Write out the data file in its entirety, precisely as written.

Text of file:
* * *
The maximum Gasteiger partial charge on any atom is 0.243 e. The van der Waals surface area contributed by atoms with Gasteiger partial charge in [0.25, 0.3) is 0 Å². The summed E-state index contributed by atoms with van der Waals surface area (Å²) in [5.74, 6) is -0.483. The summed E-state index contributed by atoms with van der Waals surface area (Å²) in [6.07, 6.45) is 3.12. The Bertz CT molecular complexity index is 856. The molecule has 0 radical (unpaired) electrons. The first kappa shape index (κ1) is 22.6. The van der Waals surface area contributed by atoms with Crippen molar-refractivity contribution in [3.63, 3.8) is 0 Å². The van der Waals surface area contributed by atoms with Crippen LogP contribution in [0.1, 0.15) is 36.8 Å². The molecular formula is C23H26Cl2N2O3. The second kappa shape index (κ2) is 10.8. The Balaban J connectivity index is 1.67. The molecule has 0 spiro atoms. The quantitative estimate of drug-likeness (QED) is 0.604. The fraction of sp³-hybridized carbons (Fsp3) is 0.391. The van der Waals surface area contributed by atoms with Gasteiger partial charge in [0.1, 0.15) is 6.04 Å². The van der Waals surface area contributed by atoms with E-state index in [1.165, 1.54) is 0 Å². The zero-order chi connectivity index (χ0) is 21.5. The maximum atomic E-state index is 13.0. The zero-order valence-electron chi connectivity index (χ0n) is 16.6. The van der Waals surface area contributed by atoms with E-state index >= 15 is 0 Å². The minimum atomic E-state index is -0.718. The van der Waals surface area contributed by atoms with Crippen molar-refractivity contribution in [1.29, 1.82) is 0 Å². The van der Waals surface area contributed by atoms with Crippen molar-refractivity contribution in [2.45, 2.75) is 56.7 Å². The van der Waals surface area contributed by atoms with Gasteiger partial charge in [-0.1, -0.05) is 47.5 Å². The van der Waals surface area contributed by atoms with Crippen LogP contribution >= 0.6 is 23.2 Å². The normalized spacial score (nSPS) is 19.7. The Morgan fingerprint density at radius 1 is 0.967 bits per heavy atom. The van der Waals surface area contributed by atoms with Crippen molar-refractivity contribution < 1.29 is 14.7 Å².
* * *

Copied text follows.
The maximum Gasteiger partial charge on any atom is 0.243 e. The van der Waals surface area contributed by atoms with Gasteiger partial charge in [0.25, 0.3) is 0 Å². The summed E-state index contributed by atoms with van der Waals surface area (Å²) in [5.74, 6) is -0.483. The summed E-state index contributed by atoms with van der Waals surface area (Å²) in [6.07, 6.45) is 3.12. The Bertz CT molecular complexity index is 856. The molecule has 0 radical (unpaired) electrons. The first kappa shape index (κ1) is 22.6. The van der Waals surface area contributed by atoms with Crippen molar-refractivity contribution in [3.63, 3.8) is 0 Å². The van der Waals surface area contributed by atoms with Crippen LogP contribution in [0.1, 0.15) is 36.8 Å². The molecular formula is C23H26Cl2N2O3. The second kappa shape index (κ2) is 10.8. The Balaban J connectivity index is 1.67. The molecule has 0 spiro atoms. The quantitative estimate of drug-likeness (QED) is 0.604. The fraction of sp³-hybridized carbons (Fsp3) is 0.391. The van der Waals surface area contributed by atoms with Gasteiger partial charge in [0.1, 0.15) is 6.04 Å². The van der Waals surface area contributed by atoms with E-state index in [1.165, 1.54) is 0 Å². The zero-order chi connectivity index (χ0) is 21.5. The maximum atomic E-state index is 13.0. The zero-order valence-electron chi connectivity index (χ0n) is 16.6. The van der Waals surface area contributed by atoms with E-state index >= 15 is 0 Å². The minimum atomic E-state index is -0.718. The van der Waals surface area contributed by atoms with Crippen molar-refractivity contribution in [1.29, 1.82) is 0 Å². The van der Waals surface area contributed by atoms with Crippen molar-refractivity contribution in [2.45, 2.75) is 56.7 Å². The van der Waals surface area contributed by atoms with Gasteiger partial charge in [-0.1, -0.05) is 47.5 Å². The van der Waals surface area contributed by atoms with Crippen LogP contribution >= 0.6 is 23.2 Å². The normalized spacial score (nSPS) is 19.7. The Morgan fingerprint density at radius 1 is 0.967 bits per heavy atom. The van der Waals surface area contributed by atoms with Crippen molar-refractivity contribution < 1.29 is 14.7 Å².